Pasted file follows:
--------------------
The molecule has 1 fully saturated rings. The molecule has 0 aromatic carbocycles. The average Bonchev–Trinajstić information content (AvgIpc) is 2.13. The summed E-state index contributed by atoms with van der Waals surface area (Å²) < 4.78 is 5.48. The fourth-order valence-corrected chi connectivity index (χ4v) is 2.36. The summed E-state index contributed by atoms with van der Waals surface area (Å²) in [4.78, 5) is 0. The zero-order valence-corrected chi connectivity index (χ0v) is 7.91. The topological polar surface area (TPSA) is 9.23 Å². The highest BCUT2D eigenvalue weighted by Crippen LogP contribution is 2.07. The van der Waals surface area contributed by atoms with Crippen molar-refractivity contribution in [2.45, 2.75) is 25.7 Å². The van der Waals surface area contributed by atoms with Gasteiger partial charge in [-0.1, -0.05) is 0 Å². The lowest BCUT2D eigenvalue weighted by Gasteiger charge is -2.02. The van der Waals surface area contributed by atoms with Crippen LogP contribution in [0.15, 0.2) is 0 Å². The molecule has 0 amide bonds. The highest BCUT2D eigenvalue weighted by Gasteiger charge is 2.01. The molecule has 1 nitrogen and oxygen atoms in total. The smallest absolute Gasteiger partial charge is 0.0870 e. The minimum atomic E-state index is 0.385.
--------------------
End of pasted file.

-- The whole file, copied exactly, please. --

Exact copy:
The molecule has 1 fully saturated rings. The molecule has 0 aromatic carbocycles. The average Bonchev–Trinajstić information content (AvgIpc) is 2.13. The summed E-state index contributed by atoms with van der Waals surface area (Å²) < 4.78 is 5.48. The fourth-order valence-corrected chi connectivity index (χ4v) is 2.36. The summed E-state index contributed by atoms with van der Waals surface area (Å²) in [4.78, 5) is 0. The zero-order valence-corrected chi connectivity index (χ0v) is 7.91. The topological polar surface area (TPSA) is 9.23 Å². The highest BCUT2D eigenvalue weighted by Crippen LogP contribution is 2.07. The van der Waals surface area contributed by atoms with Crippen molar-refractivity contribution in [2.45, 2.75) is 25.7 Å². The van der Waals surface area contributed by atoms with Gasteiger partial charge in [-0.1, -0.05) is 0 Å². The lowest BCUT2D eigenvalue weighted by Gasteiger charge is -2.02. The van der Waals surface area contributed by atoms with Crippen LogP contribution in [0.15, 0.2) is 0 Å². The molecule has 0 amide bonds. The highest BCUT2D eigenvalue weighted by Gasteiger charge is 2.01. The molecule has 1 nitrogen and oxygen atoms in total. The smallest absolute Gasteiger partial charge is 0.0870 e. The minimum atomic E-state index is 0.385.